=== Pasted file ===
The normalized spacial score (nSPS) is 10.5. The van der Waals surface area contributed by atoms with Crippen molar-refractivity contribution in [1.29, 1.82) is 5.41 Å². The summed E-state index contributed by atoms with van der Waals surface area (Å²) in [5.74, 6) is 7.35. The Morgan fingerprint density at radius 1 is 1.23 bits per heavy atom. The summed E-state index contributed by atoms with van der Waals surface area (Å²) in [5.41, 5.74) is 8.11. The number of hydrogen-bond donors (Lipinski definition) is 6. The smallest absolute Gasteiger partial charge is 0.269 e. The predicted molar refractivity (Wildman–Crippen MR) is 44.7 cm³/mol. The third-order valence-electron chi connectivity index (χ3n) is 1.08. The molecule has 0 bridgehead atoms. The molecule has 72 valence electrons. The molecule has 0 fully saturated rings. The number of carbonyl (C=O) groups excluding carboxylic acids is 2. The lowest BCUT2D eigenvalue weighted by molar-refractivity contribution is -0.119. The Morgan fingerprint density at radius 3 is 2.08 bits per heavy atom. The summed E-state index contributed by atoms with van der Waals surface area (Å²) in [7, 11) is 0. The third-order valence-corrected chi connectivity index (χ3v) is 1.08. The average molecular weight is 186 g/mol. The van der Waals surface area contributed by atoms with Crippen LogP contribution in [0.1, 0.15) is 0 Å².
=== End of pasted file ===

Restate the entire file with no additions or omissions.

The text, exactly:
The normalized spacial score (nSPS) is 10.5. The van der Waals surface area contributed by atoms with Crippen molar-refractivity contribution in [1.29, 1.82) is 5.41 Å². The summed E-state index contributed by atoms with van der Waals surface area (Å²) in [5.74, 6) is 7.35. The Morgan fingerprint density at radius 1 is 1.23 bits per heavy atom. The summed E-state index contributed by atoms with van der Waals surface area (Å²) in [5.41, 5.74) is 8.11. The number of hydrogen-bond donors (Lipinski definition) is 6. The smallest absolute Gasteiger partial charge is 0.269 e. The predicted molar refractivity (Wildman–Crippen MR) is 44.7 cm³/mol. The third-order valence-electron chi connectivity index (χ3n) is 1.08. The molecule has 0 bridgehead atoms. The molecule has 72 valence electrons. The molecule has 0 fully saturated rings. The number of carbonyl (C=O) groups excluding carboxylic acids is 2. The lowest BCUT2D eigenvalue weighted by molar-refractivity contribution is -0.119. The Morgan fingerprint density at radius 3 is 2.08 bits per heavy atom. The summed E-state index contributed by atoms with van der Waals surface area (Å²) in [7, 11) is 0. The third-order valence-corrected chi connectivity index (χ3v) is 1.08. The average molecular weight is 186 g/mol. The van der Waals surface area contributed by atoms with Crippen LogP contribution in [0.1, 0.15) is 0 Å².